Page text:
Saturday, February 25, 2017

Life Is Strange

While it is certainly true that life is indeed strange, this post is about the video game, not the philosophical observation. Life Is Strange is an episodic adventure game (similar to the various Telltale games). Note: It's pretty much impossible to completely avoid spoilers when talking about this kind of game, but I'll try to keep it minimal.
Life Is Strange cover.jpg
The protagonist in Life Is Strange is Max, a photography student recently returned to the town of her childhood in order to attend the prestigious, private Blackwell academy. She almost immediately discovers that she's somehow gained the ability to rewind time. Her first use of this power is to save her friend Chloe, who she hasn't seen for years, from being shot. Max proceeds to use her abilities to solve problems from the mundane (saving the occasional small animal, moving a fellow student to avoid a puddle splash) to the remarkable (saving lives, finding missing persons).

Life Is Strange has two main drivers: a missing-person mystery and the relationship between Max and Chloe. The missing person is Rachel, a girl from Blackwell who was Chloe's friend and went missing just before Max came back to town. Max had dropped out of contact with Chloe after moving away, but they rediscover their friendship as they work toward finding out what happened to Rachel. Chloe has had some terrible life experiences and has reacted by becoming a prickly, difficult-to-like rebel. But she and Max genuinely care for each other, and the game does a great job of showing that relationship.

The game touches on quite a few modern social issues while moving through the mystery-solving and relationship-building. Chloe's step-father is an ex-soldier struggling with reintegration into civilian society. There are several instances of bullying at Blackwell, including one that leads to a suicide attempt. Drug use is rampant among the students. It's fairly heavily implied that Chloe is lesbian or bi-sexual, but unwilling to be open about it. Max does have some opportunity to help in these areas, though she can't always find a resolution..and sometimes attempting to help makes things worse. Much like real life.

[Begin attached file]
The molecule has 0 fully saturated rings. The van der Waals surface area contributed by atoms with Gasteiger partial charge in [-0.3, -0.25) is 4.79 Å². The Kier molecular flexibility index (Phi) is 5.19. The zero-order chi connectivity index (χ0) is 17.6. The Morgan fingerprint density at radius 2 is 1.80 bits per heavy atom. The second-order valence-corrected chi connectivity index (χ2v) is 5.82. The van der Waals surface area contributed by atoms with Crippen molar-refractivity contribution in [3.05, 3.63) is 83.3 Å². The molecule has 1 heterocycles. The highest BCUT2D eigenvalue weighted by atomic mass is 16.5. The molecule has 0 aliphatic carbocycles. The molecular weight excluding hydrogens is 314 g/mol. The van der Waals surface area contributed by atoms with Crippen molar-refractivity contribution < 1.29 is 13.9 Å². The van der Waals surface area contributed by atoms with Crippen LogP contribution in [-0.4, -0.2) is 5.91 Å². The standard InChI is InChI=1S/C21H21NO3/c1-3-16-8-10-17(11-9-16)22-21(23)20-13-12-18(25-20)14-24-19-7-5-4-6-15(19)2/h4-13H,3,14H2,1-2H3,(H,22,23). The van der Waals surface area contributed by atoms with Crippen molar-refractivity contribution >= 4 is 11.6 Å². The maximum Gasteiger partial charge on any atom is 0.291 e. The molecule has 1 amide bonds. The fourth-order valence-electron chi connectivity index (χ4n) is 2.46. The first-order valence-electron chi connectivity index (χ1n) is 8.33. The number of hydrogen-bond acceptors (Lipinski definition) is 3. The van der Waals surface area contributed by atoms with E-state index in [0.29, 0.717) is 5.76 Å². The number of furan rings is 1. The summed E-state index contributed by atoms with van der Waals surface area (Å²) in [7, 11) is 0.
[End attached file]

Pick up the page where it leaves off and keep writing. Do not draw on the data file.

Storytelling in Life Is Strange is uneven, particularly early on, but it does get better later. At first, everything you encounter seems mundane and unimportant. Max mostly wanders around Blackwell and discovers a whole lot of standard teenage drama, occasionally using her time powers to harass a bully or smooth out a relationship. I might have been tempted to give up, had I not heard good things from friends about the game. It wasn't until the third episode that I felt the story really picked up, but once it did I was hooked and anxious to finish it out. The storytelling may not be smooth, but in the end I found it to be well worth the effort to get through the rough patches.

There are also some technical and mechanical issues with the game. I noticed several places where the video and audio weren't properly synced up. There were more than a few times when I had a hard time maneuvering Max and/or the camera view so I could select a particular item or other interaction. Nothing game-breaking, but certainly annoying.

The player never gets an explanation of how Max got her powers. We do learn eventually that she has limits, and her abilities might even be causing some of the very catastrophes that she's trying to prevent. I didn't mind that the writers chose to leave that part of the mystery unrevealed, largely because it doesn't really matter where the time abilities came from. The way the story unfolds, it wouldn't make any difference whether it was magic or future technology or anything else.

Playing through Life Is Strange was a very interesting experience. It may not be the most polished game, but I thought the characters came alive, and the story was engrossing once it got going. Well worth the 10-12 hours of playtime.

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